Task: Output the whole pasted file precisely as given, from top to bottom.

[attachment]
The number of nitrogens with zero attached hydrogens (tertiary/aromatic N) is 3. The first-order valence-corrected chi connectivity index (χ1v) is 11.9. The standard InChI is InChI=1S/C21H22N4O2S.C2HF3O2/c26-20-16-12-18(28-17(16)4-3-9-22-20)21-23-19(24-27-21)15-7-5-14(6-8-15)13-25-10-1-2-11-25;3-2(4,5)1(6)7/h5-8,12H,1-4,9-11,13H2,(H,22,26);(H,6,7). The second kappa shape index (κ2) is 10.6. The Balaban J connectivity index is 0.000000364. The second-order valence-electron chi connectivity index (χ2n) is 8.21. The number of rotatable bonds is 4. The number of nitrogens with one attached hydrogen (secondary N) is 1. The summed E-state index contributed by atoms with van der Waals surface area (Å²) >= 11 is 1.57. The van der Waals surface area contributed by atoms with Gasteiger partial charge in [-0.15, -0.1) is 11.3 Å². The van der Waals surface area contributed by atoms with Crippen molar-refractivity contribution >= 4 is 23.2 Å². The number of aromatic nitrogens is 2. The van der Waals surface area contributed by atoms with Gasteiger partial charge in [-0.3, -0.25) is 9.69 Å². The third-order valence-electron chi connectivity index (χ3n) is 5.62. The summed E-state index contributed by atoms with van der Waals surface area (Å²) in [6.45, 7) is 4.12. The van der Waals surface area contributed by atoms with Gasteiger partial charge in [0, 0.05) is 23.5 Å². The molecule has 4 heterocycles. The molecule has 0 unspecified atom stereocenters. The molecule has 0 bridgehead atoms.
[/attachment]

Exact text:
The number of nitrogens with zero attached hydrogens (tertiary/aromatic N) is 3. The first-order valence-corrected chi connectivity index (χ1v) is 11.9. The standard InChI is InChI=1S/C21H22N4O2S.C2HF3O2/c26-20-16-12-18(28-17(16)4-3-9-22-20)21-23-19(24-27-21)15-7-5-14(6-8-15)13-25-10-1-2-11-25;3-2(4,5)1(6)7/h5-8,12H,1-4,9-11,13H2,(H,22,26);(H,6,7). The second kappa shape index (κ2) is 10.6. The Balaban J connectivity index is 0.000000364. The second-order valence-electron chi connectivity index (χ2n) is 8.21. The number of rotatable bonds is 4. The number of nitrogens with one attached hydrogen (secondary N) is 1. The summed E-state index contributed by atoms with van der Waals surface area (Å²) >= 11 is 1.57. The van der Waals surface area contributed by atoms with Gasteiger partial charge in [-0.15, -0.1) is 11.3 Å². The van der Waals surface area contributed by atoms with Crippen molar-refractivity contribution >= 4 is 23.2 Å². The number of aromatic nitrogens is 2. The van der Waals surface area contributed by atoms with Gasteiger partial charge in [-0.3, -0.25) is 9.69 Å². The third-order valence-electron chi connectivity index (χ3n) is 5.62. The summed E-state index contributed by atoms with van der Waals surface area (Å²) in [6.45, 7) is 4.12. The van der Waals surface area contributed by atoms with Gasteiger partial charge in [0, 0.05) is 23.5 Å². The molecule has 4 heterocycles. The molecule has 0 unspecified atom stereocenters. The molecule has 0 bridgehead atoms.